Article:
On February 2, U.S. President Barack Obama submitted a $4 trillion budget for 2016 that included $1 billion in assistance to Central America. It is the president’s attempt to address core issues behind last year’s surge in unaccompanied minors migrating from Northern Triangle countries (El Salvador, Guatemala, and Honduras)—the three countries in Central America that will get a majority of the funds. The budget also includes an additional $120 million for Mexico to secure its southern border.
Obama’s $1 billion proposal is three times as much as 2014 budget allocations for Central America. Given a Republican Congress that favors cutting overall spending and disapproves of Obama’s executive actions on immigration, the National Journal says adjustments to the figure are likely. Still, the White House argues increased spending in the region is necessary. “The cost of investing now in a secure and prosperous Central America is modest compared with the costs of letting violence and poverty fester,” wrote Vice President Joseph Biden in a New York Times op-ed last week. Biden also said the United States’ renewed assistance to the region was inspired by both individual and combined commitments from Northern Triangle countries to address growing violence and weak economies, such as the “Alliance for Prosperity” plan announced at the Inter-American Development Bank in November.
What’s in the $1 billion?
Unlike other U.S. assistance strategies in the region that focus on combatting illegal drugs and narcotrafficking, such as Plan Colombia and the Merida Initiative in Mexico, engagement in Central America has a greater focus on development assistance. If the budget were approved, this kind of assistance would make up $541 million of the $1 billion, primarily funneled through USAID. Overall, the president’s strategy highlights three priority areas: security, general prosperity and economic integration, and improving government institutions.
Security would receive less than other project areas, though still more than it did in 2015. According to a White House fact sheet, $300 million would go to reducing crime, training police, and improving criminal justice processes under the Central America Regional Security Initiative (CARSI). Established in 2008, CARSI would receive more than twice as much for 2016 programs as it did for 2015.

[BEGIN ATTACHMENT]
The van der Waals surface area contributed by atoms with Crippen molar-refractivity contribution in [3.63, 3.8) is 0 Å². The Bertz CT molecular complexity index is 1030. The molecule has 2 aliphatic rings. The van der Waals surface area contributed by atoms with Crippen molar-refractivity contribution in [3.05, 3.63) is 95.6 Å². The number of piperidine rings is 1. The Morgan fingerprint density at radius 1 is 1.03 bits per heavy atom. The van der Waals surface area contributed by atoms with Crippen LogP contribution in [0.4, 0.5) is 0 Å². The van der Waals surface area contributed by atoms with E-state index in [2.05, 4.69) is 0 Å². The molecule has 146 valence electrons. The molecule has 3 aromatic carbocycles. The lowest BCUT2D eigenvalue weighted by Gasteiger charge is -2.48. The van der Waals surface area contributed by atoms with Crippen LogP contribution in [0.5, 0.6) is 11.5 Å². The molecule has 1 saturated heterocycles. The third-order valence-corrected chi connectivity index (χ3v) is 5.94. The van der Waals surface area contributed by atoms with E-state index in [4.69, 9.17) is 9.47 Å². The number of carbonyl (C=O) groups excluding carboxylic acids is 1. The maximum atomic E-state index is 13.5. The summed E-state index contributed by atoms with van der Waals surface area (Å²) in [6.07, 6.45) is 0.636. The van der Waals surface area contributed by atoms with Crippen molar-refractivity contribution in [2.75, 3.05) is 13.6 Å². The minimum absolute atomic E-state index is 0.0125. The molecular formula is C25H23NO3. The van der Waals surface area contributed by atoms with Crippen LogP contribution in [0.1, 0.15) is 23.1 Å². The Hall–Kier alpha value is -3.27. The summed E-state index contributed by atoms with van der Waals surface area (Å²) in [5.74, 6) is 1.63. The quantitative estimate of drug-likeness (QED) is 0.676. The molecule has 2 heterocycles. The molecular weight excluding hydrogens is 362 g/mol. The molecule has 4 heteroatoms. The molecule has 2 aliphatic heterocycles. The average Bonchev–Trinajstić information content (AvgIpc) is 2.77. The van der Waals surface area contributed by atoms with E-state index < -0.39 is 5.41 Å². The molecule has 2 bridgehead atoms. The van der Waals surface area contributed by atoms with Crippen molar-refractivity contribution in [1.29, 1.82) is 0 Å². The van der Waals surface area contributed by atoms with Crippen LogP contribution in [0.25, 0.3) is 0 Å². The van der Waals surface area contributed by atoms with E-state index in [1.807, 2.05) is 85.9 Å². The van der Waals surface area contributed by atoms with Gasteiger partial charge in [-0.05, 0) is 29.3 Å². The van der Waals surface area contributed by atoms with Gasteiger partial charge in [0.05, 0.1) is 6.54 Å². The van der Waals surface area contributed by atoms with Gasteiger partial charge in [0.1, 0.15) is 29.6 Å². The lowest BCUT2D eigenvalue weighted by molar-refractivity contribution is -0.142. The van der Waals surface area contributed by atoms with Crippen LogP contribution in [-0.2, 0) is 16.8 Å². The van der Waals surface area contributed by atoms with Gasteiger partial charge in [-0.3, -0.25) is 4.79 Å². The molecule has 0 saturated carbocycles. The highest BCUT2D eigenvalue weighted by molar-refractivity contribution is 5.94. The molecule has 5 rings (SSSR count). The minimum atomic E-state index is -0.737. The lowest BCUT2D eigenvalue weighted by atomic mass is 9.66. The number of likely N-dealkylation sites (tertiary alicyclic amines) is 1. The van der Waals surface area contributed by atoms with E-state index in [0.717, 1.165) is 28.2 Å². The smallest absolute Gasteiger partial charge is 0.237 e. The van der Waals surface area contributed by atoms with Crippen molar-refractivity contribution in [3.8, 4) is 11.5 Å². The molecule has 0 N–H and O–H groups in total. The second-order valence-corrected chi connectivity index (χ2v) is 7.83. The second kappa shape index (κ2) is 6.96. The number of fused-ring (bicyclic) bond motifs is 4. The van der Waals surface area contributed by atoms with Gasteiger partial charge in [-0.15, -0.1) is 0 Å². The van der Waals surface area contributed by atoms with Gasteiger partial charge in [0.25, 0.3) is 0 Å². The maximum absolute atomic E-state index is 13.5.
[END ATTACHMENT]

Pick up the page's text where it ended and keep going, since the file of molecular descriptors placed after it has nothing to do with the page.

The program’s expansion would continue supporting Model Police Precincts, which equip and train police districts in especially high-crime areas.
Guatemala was the first to carry out the initiative in the cities of Villa Nueva and Mixco, but results are mixed. A Wilson Center study on CARSI initiatives in Guatemala reports Villa Nueva homicides grew nearly 73 percent from 2004 to 2009, yet crime in Mixco fell 25 percent from 2010 to 2011. The report also claims funding in the country has strengthened criminal courts, but other programs are either not fully implemented or insufficiently audited to assess results.
In 2011, El Salvador launched its own U.S.-backed police precinct, and Honduras followed in 2012. Some experts say that for CARSI programs to succeed in Northern Triangle countries, there has to be greater analysis of the situation on the ground and more transparency and accountability from authorities.
Prosperity & Economic Integration
Another $400 million aims to reduce poverty and boost economic competitiveness by strengthening the region’s trade networks, sustainable energy developments, and labor force productivity. The fact sheet underscores continued progress of the Dominican Republic-Central America Free Trade Agreement (CAFTA-DR) with the United States, which saw two-way U.S. trade with CAFTA-DR countries increase 77 percent from 2005 to 2013. Other funding would go through U.S. government agencies, such as the Millennium Challenge Corporation (MCC), that promote private investment and infrastructure projects.
Already, MCC signed a $277 million aid package—included in 2016 funding—with El Salvador in October to help grow the private sector and boost an investment climate that has been deteriorating. According to the Doing Business Index, El Salvador’s 2015 ranking fell to 109 from 69 in 2008. Though signing the pact required El Salvador to overcome several hurdles, the country finally “made tangible and sustained progress towards improving its anti-money laundering/counter-terrorist financing regime,” a spokesman for the U.S. Treasury—supporting the MCC—told Politico.
Under Obama’s request, $250 million will go toward improving government institutions and their ability to address problems efficiently. Funding will support regional and civilian networks that can monitor corruption and promote public policies.
The MCC has also played a role in funding good governance programs, such as a 2013 pact with Honduras currently underway and included in Obama’s budget proposal. The $15.6 million three-year Threshold Program helps Honduras create public-private partnerships and manage government finances with greater transparency and efficiency. MCC boasts success of a previous accord with the Honduran government that resulted in a number of policy reforms, such as a 2010 law improving access to credit and other legislation to increase funding for the national road maintenance authority.